Sunday, December 9, 2012

Here Are The Rest

Here are four of my pieces of the six in the display case. 
The first three use the same design but different color strategies -- monochromatic value, complementary colors and, last, a uniform tone to harmonize contrasting colors.

The next is a yellow, blue-violet, red-violet split complementary scheme.

Here they are among their friends (painted by my classmates) in the display case.

Saturday, December 8, 2012

One More Down

This week I finished another art class. That gets me to four down and (perhaps) six to go.  At least that's the plan.  This class was on color design.  It was fun and I learned a lot. 
One of the reasons it was fun was that instead of taking the class from 7:00 PM to 11:00 PM after a full-day of work -- like my prior drawing class, I was able to re-jigger my workweek and take this one on Thursdays from 9:00 to 1:00.  It was a nice break in the workweek.
About half-way through, I realized that this is what kindergarten must have been like.  I missed out on that, but I don't think I would have appreciated it as much then as I did now.   The class session that gave me this epiphany consisted of drawing squares on our illustration boards, mixing paints, and painting the squares to demonstrate the properties of various mixtures.  The best part of all was after we were done painting.  We got to go to the sink and play in water to clean everything up!  (And to think, I could have been working.)
The learning part is shown below.  At least part of it is.  About half of my work is hanging along with classmates' work in a display case until February.  I'm not claiming any of this as high art, but it is original design and illustrates some of the course concepts.

The first one is from early in the course and demonstrates the illusion of transparency. The yellow, red and blue rays going through the blocks pick up the underlying colors as they pass over them. It looked like a flag. My photograph of it accentuates that by making it look less than perfectly square.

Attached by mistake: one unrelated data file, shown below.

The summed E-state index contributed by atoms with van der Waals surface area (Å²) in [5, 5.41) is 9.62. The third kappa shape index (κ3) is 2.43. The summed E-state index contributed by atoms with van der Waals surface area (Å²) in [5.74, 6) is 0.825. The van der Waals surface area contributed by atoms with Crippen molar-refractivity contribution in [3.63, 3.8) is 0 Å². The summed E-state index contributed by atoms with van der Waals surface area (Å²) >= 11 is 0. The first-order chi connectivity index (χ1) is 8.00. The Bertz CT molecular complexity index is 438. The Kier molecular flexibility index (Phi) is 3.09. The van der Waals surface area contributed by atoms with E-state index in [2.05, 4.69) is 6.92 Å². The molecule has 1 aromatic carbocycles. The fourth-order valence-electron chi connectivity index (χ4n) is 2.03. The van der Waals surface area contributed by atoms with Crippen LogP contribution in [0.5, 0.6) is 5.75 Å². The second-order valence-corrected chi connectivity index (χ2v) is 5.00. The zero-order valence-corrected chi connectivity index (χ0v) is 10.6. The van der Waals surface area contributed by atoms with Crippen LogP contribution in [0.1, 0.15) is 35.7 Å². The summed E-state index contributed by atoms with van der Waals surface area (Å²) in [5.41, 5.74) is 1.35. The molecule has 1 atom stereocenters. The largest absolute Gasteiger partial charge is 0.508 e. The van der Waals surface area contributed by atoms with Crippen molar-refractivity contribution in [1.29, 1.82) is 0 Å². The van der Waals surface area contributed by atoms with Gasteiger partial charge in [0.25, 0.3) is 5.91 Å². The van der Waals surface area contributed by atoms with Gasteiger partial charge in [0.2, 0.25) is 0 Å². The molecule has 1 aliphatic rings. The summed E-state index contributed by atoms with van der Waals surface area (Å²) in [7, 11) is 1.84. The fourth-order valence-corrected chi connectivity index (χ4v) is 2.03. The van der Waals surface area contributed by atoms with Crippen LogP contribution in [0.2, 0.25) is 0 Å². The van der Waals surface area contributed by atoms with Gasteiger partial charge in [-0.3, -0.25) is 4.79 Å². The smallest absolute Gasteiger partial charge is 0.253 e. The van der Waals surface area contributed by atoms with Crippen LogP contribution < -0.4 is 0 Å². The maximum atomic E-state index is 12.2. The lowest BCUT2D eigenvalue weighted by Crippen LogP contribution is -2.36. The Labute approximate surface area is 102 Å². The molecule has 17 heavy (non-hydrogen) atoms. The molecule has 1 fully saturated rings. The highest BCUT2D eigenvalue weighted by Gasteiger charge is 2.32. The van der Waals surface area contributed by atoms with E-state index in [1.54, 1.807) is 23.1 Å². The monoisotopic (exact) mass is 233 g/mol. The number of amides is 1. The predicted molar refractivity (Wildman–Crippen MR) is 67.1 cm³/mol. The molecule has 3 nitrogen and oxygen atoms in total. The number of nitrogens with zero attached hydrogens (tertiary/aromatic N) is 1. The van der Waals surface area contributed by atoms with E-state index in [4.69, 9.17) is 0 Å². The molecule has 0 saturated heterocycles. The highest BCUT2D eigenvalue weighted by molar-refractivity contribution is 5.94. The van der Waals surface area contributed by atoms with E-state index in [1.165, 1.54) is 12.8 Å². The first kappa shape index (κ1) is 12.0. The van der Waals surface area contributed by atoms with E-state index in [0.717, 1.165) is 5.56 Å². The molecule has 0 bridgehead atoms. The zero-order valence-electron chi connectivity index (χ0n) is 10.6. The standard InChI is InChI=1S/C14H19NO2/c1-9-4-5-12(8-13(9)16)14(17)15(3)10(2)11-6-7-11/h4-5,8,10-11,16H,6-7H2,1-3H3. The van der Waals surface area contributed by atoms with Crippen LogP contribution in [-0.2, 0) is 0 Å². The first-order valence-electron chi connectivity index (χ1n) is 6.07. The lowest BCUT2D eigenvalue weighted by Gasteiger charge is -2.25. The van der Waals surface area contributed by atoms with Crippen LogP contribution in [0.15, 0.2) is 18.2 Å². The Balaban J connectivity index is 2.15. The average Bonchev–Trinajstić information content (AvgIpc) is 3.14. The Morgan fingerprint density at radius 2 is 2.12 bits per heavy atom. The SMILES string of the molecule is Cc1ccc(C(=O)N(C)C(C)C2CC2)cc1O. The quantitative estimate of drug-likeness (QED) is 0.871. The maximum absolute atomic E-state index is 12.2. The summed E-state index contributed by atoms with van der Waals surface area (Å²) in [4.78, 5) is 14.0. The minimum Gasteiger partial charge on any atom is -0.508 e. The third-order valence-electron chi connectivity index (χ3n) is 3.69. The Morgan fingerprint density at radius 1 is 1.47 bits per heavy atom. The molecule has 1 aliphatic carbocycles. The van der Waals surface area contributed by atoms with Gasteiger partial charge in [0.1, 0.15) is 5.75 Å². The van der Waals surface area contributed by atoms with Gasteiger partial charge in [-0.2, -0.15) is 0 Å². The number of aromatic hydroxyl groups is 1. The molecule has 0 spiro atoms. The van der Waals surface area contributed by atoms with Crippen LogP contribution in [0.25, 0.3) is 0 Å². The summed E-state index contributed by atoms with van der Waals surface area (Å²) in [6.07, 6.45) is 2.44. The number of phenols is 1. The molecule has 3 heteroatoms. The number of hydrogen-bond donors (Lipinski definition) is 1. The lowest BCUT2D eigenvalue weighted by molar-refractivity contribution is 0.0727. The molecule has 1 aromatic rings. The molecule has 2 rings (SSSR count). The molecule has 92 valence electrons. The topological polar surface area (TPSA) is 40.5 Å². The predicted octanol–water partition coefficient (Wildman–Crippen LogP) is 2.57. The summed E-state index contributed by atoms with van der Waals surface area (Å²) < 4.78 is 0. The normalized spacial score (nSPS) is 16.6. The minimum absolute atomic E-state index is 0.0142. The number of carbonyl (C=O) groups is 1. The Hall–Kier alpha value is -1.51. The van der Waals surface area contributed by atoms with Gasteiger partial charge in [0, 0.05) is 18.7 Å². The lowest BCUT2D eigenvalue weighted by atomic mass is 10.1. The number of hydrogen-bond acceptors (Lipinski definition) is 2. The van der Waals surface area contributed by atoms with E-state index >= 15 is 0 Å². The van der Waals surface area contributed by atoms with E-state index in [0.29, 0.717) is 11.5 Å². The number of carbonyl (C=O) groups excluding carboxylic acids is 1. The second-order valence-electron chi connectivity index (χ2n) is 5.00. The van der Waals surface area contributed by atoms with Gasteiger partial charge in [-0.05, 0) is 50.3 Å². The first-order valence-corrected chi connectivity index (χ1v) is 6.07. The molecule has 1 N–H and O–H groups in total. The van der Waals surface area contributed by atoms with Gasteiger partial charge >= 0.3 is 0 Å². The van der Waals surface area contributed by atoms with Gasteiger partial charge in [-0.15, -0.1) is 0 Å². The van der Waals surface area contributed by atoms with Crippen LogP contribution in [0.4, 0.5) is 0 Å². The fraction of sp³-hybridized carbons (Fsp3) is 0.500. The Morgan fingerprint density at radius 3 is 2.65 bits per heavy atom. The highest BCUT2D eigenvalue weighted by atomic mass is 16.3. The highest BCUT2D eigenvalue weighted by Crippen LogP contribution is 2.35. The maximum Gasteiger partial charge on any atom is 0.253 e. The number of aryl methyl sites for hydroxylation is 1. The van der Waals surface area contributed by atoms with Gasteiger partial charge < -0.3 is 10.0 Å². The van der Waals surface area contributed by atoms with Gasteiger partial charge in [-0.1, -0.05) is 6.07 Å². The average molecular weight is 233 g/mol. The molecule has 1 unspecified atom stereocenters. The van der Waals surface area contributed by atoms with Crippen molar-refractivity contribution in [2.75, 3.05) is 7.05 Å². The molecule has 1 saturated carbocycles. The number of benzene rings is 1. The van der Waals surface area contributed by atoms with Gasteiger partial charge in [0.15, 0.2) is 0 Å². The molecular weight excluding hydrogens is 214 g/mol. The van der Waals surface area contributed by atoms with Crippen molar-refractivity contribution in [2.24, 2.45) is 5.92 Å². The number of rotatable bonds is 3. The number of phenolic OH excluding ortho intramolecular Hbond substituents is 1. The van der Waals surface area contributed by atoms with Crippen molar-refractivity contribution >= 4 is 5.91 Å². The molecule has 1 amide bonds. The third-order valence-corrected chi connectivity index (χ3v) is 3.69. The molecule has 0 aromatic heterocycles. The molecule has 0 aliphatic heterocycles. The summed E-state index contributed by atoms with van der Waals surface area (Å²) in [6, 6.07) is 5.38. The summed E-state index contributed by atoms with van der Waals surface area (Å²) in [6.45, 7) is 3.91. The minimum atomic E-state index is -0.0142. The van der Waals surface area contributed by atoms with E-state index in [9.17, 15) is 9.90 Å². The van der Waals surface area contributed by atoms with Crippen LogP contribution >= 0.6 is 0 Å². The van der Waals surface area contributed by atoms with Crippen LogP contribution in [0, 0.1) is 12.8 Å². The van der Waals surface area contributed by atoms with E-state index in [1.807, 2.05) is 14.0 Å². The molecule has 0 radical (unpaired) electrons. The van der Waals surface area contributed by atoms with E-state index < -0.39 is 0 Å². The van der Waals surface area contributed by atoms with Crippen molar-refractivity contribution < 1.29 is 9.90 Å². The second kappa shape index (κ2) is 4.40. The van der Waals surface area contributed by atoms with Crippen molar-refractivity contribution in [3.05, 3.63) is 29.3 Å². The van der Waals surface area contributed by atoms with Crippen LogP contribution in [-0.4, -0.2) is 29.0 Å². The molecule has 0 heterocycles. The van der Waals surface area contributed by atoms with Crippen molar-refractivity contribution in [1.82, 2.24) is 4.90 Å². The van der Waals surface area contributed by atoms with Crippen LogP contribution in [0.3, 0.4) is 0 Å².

Here's a later one that illustrates the harmony of analogous colors and the variety of contrasting colors.

The next one was not easy due the tetradic color scheme I chose -- blue-green, red-orange, violet and yellow.  I had blue-green and violet fighting for dominance (and making me nauseous) until I went back in and let blue-green win.


These below four paintings illustrate the power of the color palette to convey mood.  The upper left is an adult theme  image (wine bottles and glasses) painted in warm analogous colors.  The bottom right is a child theme image (sipper cup and milk) painted in primary colors.  The opposite corners show what happens when the adult theme color palette is applied to the child theme image and vise versa.

The final project was to illustrate four principles of color design. I illustrated harmony of a sequence of analogous colors (the flame and the blocks surrounding the flame), the illusion of transparency (the circle in the upper left), simultaneous contrast (the difference in appearance of the same hue of red in the center of the flame and at the edge of the flame) and the principle of dull colors to recede (the dull red background behind the flame).


Finally, I applied some of this new learning to fixing an acrylic painting I did after Art 101.  Still not great art, but, trust me, it's improved.